Canadian Commentary: Constitution and Politics
What do you do with a useless Senate?
The Andy Thompson fiasco has served as a reminder that Canada's Senate is a national embarassment. For years, no-one has supported the present form of Canada's Upper House except the group of politicians benefitting from it at any given moment. Yet, like the Senate itself, the issue of Senate reform is ever-present, but rarely moves to the forefront of the public's attention. For one thing, no-one can agree on a better system; for another, the barriers to serious Senate reform are imposing (it requires the agreement of every province as well as the federal government).
One popular option, championed by many media commentators and the NDP, is to simply abolish the Senate. This course of action sounds attractive (simple, decisive), but it would be a mistake. In a parliamentary system such as Canada's, where a majority government wields almost complete power, it is important to have a body that can restrain any excesses or abuses of power (just think how Ontario under Harris could have benefitted from a recalcitrant upper house). In addition, the Senate performs - or at least should perform - several other useful functions.
1) It provides a degree of regional balancing (i.e. it is not as dominated by Ontario), which is important in a large, diverse nation such as Canada.
2) It enables a party which wins power while lacking representatives from a particular province to appoint a cabinet minister from that province.
3) It provides a different perspective on national issues. Its members sit for an extended term and can have a longer-term perspective than Members of Parliament.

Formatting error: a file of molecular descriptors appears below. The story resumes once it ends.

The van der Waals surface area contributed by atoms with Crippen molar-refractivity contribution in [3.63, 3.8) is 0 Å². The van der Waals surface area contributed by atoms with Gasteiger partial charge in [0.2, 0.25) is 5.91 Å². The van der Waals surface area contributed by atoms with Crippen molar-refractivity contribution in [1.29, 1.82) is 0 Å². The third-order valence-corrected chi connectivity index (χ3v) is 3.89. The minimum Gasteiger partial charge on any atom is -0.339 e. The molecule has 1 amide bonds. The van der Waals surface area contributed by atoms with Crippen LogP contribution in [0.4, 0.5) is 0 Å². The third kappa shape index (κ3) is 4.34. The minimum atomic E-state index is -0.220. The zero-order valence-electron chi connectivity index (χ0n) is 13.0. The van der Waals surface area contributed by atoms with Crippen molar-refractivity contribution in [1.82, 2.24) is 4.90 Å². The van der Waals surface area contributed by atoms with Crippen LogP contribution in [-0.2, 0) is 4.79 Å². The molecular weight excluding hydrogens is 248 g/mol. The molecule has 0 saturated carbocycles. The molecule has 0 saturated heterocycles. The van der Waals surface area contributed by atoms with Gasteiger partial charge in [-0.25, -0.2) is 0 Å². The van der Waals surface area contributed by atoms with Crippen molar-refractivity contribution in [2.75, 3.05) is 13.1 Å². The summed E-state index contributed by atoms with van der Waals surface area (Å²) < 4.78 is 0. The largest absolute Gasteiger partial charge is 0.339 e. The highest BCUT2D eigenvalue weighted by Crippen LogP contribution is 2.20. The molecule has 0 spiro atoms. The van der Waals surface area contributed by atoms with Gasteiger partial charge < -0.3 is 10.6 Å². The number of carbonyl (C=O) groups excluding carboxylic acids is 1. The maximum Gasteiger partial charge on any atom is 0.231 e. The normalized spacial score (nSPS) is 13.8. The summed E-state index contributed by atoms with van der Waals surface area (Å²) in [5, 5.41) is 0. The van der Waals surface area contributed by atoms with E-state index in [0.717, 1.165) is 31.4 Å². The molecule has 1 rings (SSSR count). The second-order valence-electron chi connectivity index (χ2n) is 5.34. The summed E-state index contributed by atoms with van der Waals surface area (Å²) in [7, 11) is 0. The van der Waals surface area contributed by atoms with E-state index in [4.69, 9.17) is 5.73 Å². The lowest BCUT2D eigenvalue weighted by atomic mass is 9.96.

4) Senators are selected gradually, making the chamber potentially representative of Canadian opinion over the long term, rather than a "snap-shot" of opinion in the manner of the House of Commons.
The best course of action would be to reform the Senate so that it still performs these functions, while gaining more legitimacy. The most potent reform proposal so far has been the "Triple-E" Senate - elected, equal and effective. Championed especially by westerners, this proposal would see every province have 10 Senators. While the proposal sounds attractive, it would in fact result in severe distortions of power. For one thing, it would mean that the Atlantic provinces, with only 5% of Canada's population, would have 40% of the seats in the Senate. Furthermore, Quebec, which already senses it is losing influence in Canada, would never agree to giving up its quarter share of the Senate's seats. Since such a radical reform would require the consent of all of the provinces - and it is not conceivable that Quebec or even Ontario would agree - it is basically impossible. As long as Senate reform is stuck in Triple-E mode, the Senate will never change.
Yet, Senate reform is not really all that difficult. The basic factors are as follows:
Here follows my own proposal for Senate reform. It is simple and do-able, and yet it would make the Senate the useful institution is should be.
- The Senate must be legitimate (i.e. elected by the people), but it should not be able to claim greater legitimacy than the House of Commons, since such a situation could result in chaos.
- The Senate should continue to perform all of the funtions listed above: it should be regionally representative; it should be chosen in a gradual manner that is distinct from the House of Commons; Senators should sit for a long period of time to provide a different perspective.